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Computer Requirements: Hardware and Software
Computer Requirements: Hardware and Software
You will need the following items to access and interact in your College of Education online course.
- All students should have dedicated access to a computer using a modern operating system such as Windows 7 or Mac OS X. Students should make sure to have access to a back-up computer (work, friend or relative’s computer) in case of equipment failure.
- A high-speed Internet connection is highly recommended for all courses. We cannot guarantee multimedia components will work on slower connections. Some wireless connections might also present a problem. Unfortunately, we cannot distribute hard copies (e.g., cd-rom, dvd-rom) of multimedia items.
- Many courses use audio-video presentations. Students will need speakers, microphone, and headphones for the presentations.
This software is available at no cost (the one exception is the MS Office suite, however there is a free alternative). It is recommended that you download the software even if you already have it on your computer. Many technical problems you might encounter can be resolved by installing the latest version of the following software. Click on the logo(s) to download.
- Firefox Web Browser – In order to simplify compatibility issues, we ask all students to access their courses using Firefox (Chrome, Internet Explorer or Safari have limited functionality)
- Adobe Flash Player – Many courses include A/V presentations which require the Flash Player.
- Adobe Reader – Many courses include .pdf documents which require Adobe Reader.
- Java Runtime Environment – Many courses incorporate content which requires JRE.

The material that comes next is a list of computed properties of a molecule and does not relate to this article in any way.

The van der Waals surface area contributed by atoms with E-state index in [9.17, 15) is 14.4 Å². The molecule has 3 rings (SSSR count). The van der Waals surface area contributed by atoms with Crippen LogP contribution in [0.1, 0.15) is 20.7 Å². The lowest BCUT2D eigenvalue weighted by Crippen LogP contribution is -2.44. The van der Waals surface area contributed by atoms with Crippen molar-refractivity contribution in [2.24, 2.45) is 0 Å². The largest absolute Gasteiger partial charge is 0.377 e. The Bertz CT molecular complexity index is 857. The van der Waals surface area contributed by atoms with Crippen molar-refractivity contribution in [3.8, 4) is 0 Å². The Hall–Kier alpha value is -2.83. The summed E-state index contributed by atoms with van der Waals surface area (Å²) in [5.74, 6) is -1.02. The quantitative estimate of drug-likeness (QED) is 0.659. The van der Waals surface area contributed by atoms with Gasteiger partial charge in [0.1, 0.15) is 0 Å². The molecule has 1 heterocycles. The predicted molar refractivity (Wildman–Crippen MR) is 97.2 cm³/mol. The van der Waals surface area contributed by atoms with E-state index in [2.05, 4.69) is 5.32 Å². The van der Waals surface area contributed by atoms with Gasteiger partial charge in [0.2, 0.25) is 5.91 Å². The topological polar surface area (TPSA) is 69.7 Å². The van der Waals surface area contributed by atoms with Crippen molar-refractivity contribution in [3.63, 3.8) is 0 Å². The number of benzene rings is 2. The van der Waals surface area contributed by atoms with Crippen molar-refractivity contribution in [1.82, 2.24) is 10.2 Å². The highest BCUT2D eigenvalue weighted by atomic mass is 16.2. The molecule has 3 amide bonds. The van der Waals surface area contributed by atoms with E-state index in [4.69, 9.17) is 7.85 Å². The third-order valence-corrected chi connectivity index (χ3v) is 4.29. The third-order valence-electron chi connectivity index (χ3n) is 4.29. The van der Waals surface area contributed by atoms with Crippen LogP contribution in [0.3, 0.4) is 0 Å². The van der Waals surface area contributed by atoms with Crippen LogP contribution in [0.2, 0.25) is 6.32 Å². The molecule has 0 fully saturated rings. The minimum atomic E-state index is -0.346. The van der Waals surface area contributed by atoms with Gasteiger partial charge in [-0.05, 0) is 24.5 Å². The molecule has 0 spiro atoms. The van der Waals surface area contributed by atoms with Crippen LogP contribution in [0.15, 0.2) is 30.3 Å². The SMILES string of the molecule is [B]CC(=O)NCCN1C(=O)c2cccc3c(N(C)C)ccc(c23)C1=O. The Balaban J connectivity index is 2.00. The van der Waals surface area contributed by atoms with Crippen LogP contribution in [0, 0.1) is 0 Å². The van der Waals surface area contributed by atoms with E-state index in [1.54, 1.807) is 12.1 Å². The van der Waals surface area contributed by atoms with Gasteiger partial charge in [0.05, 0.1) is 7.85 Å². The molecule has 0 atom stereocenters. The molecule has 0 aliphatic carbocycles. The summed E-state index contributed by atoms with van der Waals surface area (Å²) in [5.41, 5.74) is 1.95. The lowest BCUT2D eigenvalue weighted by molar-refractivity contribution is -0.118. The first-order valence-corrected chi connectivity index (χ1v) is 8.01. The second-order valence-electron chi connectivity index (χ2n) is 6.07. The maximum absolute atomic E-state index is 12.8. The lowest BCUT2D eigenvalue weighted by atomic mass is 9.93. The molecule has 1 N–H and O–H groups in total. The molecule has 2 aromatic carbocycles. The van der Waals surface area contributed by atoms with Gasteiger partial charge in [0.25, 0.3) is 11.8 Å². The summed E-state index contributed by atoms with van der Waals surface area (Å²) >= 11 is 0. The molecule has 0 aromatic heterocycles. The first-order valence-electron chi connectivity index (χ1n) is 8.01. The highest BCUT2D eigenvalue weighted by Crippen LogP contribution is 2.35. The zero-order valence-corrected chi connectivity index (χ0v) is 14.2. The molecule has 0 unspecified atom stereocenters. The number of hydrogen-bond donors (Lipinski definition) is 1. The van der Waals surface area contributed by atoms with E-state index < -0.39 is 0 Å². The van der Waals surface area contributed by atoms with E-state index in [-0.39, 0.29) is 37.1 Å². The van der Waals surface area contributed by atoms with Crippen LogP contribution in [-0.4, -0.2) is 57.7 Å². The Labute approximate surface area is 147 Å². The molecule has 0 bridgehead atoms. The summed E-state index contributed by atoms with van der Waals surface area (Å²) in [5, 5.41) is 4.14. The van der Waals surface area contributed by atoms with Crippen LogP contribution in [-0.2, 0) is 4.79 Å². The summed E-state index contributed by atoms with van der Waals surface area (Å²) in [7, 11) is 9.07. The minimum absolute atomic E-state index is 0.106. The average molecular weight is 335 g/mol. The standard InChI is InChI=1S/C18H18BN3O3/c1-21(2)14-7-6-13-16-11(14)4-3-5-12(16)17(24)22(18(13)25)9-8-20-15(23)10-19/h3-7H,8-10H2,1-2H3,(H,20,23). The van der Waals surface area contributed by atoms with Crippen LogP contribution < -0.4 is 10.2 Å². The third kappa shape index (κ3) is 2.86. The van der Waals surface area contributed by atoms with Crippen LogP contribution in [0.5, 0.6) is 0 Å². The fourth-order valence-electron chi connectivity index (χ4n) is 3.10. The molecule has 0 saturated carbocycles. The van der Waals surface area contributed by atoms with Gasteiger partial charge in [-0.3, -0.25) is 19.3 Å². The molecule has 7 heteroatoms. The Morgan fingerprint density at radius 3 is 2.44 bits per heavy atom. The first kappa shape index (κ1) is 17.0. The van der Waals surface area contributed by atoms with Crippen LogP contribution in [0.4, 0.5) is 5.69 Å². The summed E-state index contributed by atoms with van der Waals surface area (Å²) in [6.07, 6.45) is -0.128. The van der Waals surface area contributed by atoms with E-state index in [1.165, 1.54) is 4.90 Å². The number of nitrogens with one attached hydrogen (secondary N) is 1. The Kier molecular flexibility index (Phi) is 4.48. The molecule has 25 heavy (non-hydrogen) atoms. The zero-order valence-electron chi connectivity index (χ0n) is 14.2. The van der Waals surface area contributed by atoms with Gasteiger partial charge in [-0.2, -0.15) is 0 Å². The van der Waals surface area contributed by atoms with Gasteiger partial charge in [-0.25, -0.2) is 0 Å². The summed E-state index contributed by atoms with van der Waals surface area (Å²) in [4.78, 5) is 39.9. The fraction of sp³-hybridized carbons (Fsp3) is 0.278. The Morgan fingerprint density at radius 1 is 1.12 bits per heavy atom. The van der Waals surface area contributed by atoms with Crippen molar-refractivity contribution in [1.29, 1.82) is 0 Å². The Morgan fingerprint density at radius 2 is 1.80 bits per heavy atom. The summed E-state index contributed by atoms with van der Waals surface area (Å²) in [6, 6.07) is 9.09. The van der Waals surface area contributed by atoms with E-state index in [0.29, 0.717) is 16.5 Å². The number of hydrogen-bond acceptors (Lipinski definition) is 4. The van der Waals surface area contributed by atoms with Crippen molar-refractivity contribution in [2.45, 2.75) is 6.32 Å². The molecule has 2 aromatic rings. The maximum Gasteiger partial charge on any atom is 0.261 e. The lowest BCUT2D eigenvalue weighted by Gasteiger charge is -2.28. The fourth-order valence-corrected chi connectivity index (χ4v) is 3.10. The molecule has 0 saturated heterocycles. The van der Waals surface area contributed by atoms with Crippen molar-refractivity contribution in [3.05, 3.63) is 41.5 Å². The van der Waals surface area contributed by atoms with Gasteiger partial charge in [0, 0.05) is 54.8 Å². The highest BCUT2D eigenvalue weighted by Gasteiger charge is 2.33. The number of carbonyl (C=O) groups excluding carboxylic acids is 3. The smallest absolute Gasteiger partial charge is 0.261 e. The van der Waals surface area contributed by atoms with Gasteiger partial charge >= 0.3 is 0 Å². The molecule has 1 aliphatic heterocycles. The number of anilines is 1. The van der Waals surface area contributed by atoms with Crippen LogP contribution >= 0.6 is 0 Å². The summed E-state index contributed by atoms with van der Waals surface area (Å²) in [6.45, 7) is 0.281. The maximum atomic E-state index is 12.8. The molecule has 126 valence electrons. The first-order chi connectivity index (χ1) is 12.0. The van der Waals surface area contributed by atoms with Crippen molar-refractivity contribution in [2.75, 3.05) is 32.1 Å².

- MS Office or Open Office – Courses require updated business suite applications. Open Office is a free alternative to the MS Office suite. You can get Open Office here.
Digital Millennium Copyright Act (DMCA)
Rulemaking Fixes Critical DMCA Wrongs
San Francisco – The Electronic Frontier Foundation (EFF) won three critical exemptions to the Digital Millennium Copyright Act (DMCA) anticircumvention provisions today, carving out new legal protections for consumers who modify their cell phones and artists who remix videos — people who, until now, could have been sued for their non-infringing or fair use activities.
DMCA Legislative Background
Congress enacted the DMCA’s anti-circumvention provisions in response to two pressures. First, Congress was responding to the perceived need to implement obligations imposed on the U.S. by the 1996 World Intellectual Property Organization (WIPO) Copyright Treaty. Second (as reflected in the details of section 1201, which go well beyond anything the WIPO treaty required 2), Congress was also responding to the concerns of copyright owners that their works would be widely pirated in the networked digital world.
Section 1201 contains two distinct prohibitions: a ban on acts of circumvention, and a ban on the distribution of tools and technologies used for circumvention.
The “act” prohibition, set out in section 1201(a)(1), prohibits the act of circumventing a technological measure used by copyright owners to control access to their works (“access controls”). So, for example, this provision makes it unlawful to defeat the encryption system used on DVD movies. This ban on acts of circumvention applies even where the purpose for decrypting the movie would otherwise be legitimate. As a result, the motion picture industry maintains that it is unlawful to make a digital copy (“rip”) of a DVD you own for playback on your iPod.
The “tools” prohibitions, set out in sections 1201(a)(2) and 1201(b), outlaw the manufacture, sale, distribution, or trafficking of tools and technologies that make circumvention possible. These provisions ban both technologies that defeat access controls, and also technologies that defeat use restrictions imposed by copyright owners, such as copy controls. These provisions prohibit the distribution of software that was designed to defeat CD copy-protection technologies, for example.